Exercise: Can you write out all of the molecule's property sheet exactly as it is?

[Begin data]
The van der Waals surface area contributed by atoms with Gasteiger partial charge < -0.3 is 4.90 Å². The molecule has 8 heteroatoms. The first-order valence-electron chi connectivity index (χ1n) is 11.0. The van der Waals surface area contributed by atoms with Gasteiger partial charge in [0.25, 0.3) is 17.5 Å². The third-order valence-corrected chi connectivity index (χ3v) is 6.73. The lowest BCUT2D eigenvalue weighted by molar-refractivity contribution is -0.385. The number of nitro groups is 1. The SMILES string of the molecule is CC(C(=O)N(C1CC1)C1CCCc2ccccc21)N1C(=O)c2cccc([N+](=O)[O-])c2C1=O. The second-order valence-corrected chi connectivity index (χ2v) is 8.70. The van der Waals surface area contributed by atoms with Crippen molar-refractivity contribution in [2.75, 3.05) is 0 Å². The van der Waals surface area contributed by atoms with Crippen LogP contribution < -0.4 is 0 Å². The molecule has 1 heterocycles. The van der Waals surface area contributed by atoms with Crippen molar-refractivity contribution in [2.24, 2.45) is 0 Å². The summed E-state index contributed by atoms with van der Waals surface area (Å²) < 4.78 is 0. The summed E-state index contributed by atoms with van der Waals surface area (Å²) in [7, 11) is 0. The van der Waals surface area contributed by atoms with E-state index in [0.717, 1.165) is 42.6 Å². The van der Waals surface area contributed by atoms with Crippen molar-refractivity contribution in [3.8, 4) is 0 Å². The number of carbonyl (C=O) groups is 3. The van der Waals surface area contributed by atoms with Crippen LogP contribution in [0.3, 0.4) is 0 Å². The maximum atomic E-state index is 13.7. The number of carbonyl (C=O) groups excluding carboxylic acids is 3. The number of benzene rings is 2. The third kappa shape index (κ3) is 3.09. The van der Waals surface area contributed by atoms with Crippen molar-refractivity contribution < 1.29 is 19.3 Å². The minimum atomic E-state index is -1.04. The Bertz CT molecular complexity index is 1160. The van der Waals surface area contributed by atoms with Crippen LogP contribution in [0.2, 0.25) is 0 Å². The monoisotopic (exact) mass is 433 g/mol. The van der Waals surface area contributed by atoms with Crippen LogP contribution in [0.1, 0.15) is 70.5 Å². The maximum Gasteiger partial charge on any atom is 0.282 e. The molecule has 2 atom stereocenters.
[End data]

The van der Waals surface area contributed by atoms with Gasteiger partial charge < -0.3 is 4.90 Å². The molecule has 8 heteroatoms. The first-order valence-electron chi connectivity index (χ1n) is 11.0. The van der Waals surface area contributed by atoms with Gasteiger partial charge in [0.25, 0.3) is 17.5 Å². The third-order valence-corrected chi connectivity index (χ3v) is 6.73. The lowest BCUT2D eigenvalue weighted by molar-refractivity contribution is -0.385. The number of nitro groups is 1. The SMILES string of the molecule is CC(C(=O)N(C1CC1)C1CCCc2ccccc21)N1C(=O)c2cccc([N+](=O)[O-])c2C1=O. The second-order valence-corrected chi connectivity index (χ2v) is 8.70. The van der Waals surface area contributed by atoms with Crippen molar-refractivity contribution in [2.75, 3.05) is 0 Å². The van der Waals surface area contributed by atoms with Crippen LogP contribution < -0.4 is 0 Å². The molecule has 1 heterocycles. The van der Waals surface area contributed by atoms with Crippen molar-refractivity contribution in [2.24, 2.45) is 0 Å². The summed E-state index contributed by atoms with van der Waals surface area (Å²) < 4.78 is 0. The summed E-state index contributed by atoms with van der Waals surface area (Å²) in [7, 11) is 0. The van der Waals surface area contributed by atoms with E-state index in [0.717, 1.165) is 42.6 Å². The van der Waals surface area contributed by atoms with Crippen molar-refractivity contribution in [3.8, 4) is 0 Å². The number of carbonyl (C=O) groups is 3. The van der Waals surface area contributed by atoms with Crippen LogP contribution in [0.3, 0.4) is 0 Å². The maximum atomic E-state index is 13.7. The number of carbonyl (C=O) groups excluding carboxylic acids is 3. The number of benzene rings is 2. The third kappa shape index (κ3) is 3.09. The van der Waals surface area contributed by atoms with Crippen molar-refractivity contribution < 1.29 is 19.3 Å². The minimum atomic E-state index is -1.04. The Bertz CT molecular complexity index is 1160. The van der Waals surface area contributed by atoms with Crippen LogP contribution in [0.2, 0.25) is 0 Å². The monoisotopic (exact) mass is 433 g/mol. The van der Waals surface area contributed by atoms with Crippen LogP contribution in [0.1, 0.15) is 70.5 Å². The maximum Gasteiger partial charge on any atom is 0.282 e. The molecule has 2 atom stereocenters.